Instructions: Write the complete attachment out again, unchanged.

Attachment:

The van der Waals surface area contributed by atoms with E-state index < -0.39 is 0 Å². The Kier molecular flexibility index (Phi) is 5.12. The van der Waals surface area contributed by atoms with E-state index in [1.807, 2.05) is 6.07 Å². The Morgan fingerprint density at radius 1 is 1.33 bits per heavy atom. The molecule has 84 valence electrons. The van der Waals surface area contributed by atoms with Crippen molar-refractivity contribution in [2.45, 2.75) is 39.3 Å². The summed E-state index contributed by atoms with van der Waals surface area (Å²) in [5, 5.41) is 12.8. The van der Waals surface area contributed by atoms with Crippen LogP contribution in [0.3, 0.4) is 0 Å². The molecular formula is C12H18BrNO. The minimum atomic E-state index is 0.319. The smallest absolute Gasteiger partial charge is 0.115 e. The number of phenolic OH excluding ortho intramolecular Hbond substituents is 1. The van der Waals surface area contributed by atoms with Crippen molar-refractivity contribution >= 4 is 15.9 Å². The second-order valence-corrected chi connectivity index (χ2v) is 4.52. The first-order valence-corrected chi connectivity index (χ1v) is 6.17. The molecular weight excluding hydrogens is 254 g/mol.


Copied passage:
The van der Waals surface area contributed by atoms with E-state index < -0.39 is 0 Å². The Kier molecular flexibility index (Phi) is 5.12. The van der Waals surface area contributed by atoms with E-state index in [1.807, 2.05) is 6.07 Å². The Morgan fingerprint density at radius 1 is 1.33 bits per heavy atom. The molecule has 84 valence electrons. The van der Waals surface area contributed by atoms with Crippen molar-refractivity contribution in [2.45, 2.75) is 39.3 Å². The summed E-state index contributed by atoms with van der Waals surface area (Å²) in [5, 5.41) is 12.8. The van der Waals surface area contributed by atoms with Crippen LogP contribution in [0.3, 0.4) is 0 Å². The molecular formula is C12H18BrNO. The minimum atomic E-state index is 0.319. The smallest absolute Gasteiger partial charge is 0.115 e. The number of phenolic OH excluding ortho intramolecular Hbond substituents is 1. The van der Waals surface area contributed by atoms with Crippen molar-refractivity contribution >= 4 is 15.9 Å². The second-order valence-corrected chi connectivity index (χ2v) is 4.52. The first-order valence-corrected chi connectivity index (χ1v) is 6.17. The molecular weight excluding hydrogens is 254 g/mol.